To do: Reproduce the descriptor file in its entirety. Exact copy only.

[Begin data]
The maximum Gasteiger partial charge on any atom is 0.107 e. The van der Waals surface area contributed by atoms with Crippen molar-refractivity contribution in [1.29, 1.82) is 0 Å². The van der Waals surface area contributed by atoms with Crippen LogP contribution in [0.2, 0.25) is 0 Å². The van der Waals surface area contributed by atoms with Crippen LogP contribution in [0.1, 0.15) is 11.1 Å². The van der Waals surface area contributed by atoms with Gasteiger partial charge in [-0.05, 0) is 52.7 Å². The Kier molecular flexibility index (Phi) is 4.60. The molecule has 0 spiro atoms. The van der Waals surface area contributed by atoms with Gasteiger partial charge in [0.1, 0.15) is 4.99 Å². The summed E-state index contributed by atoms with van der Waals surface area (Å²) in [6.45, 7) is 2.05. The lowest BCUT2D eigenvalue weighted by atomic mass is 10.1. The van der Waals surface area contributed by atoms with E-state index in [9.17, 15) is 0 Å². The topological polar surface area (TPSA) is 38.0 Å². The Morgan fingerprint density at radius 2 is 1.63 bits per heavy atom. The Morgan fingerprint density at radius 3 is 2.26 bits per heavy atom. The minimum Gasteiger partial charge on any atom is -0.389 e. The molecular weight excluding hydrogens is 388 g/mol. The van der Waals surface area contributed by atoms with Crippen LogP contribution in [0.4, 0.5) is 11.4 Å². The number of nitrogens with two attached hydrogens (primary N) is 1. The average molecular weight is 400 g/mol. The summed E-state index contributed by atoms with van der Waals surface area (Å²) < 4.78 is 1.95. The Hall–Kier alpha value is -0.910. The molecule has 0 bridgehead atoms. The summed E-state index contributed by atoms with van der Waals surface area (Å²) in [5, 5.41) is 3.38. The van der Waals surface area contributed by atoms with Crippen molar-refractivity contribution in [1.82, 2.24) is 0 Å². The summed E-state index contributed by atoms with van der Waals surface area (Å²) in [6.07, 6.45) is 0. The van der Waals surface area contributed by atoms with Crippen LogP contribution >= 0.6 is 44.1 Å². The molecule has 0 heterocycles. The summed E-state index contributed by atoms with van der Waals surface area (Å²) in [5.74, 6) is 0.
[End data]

The maximum Gasteiger partial charge on any atom is 0.107 e. The van der Waals surface area contributed by atoms with Crippen molar-refractivity contribution in [1.29, 1.82) is 0 Å². The van der Waals surface area contributed by atoms with Crippen LogP contribution in [0.2, 0.25) is 0 Å². The van der Waals surface area contributed by atoms with Crippen LogP contribution in [0.1, 0.15) is 11.1 Å². The van der Waals surface area contributed by atoms with Gasteiger partial charge in [-0.05, 0) is 52.7 Å². The Kier molecular flexibility index (Phi) is 4.60. The molecule has 0 spiro atoms. The van der Waals surface area contributed by atoms with Gasteiger partial charge in [0.1, 0.15) is 4.99 Å². The summed E-state index contributed by atoms with van der Waals surface area (Å²) in [6.45, 7) is 2.05. The lowest BCUT2D eigenvalue weighted by atomic mass is 10.1. The van der Waals surface area contributed by atoms with E-state index in [9.17, 15) is 0 Å². The topological polar surface area (TPSA) is 38.0 Å². The Morgan fingerprint density at radius 2 is 1.63 bits per heavy atom. The Morgan fingerprint density at radius 3 is 2.26 bits per heavy atom. The minimum Gasteiger partial charge on any atom is -0.389 e. The molecular weight excluding hydrogens is 388 g/mol. The van der Waals surface area contributed by atoms with Crippen LogP contribution in [0.4, 0.5) is 11.4 Å². The number of nitrogens with two attached hydrogens (primary N) is 1. The average molecular weight is 400 g/mol. The summed E-state index contributed by atoms with van der Waals surface area (Å²) < 4.78 is 1.95. The Hall–Kier alpha value is -0.910. The molecule has 0 bridgehead atoms. The summed E-state index contributed by atoms with van der Waals surface area (Å²) in [5, 5.41) is 3.38. The van der Waals surface area contributed by atoms with Crippen molar-refractivity contribution in [1.82, 2.24) is 0 Å². The summed E-state index contributed by atoms with van der Waals surface area (Å²) in [6.07, 6.45) is 0. The van der Waals surface area contributed by atoms with Crippen LogP contribution >= 0.6 is 44.1 Å². The molecule has 0 heterocycles. The summed E-state index contributed by atoms with van der Waals surface area (Å²) in [5.74, 6) is 0.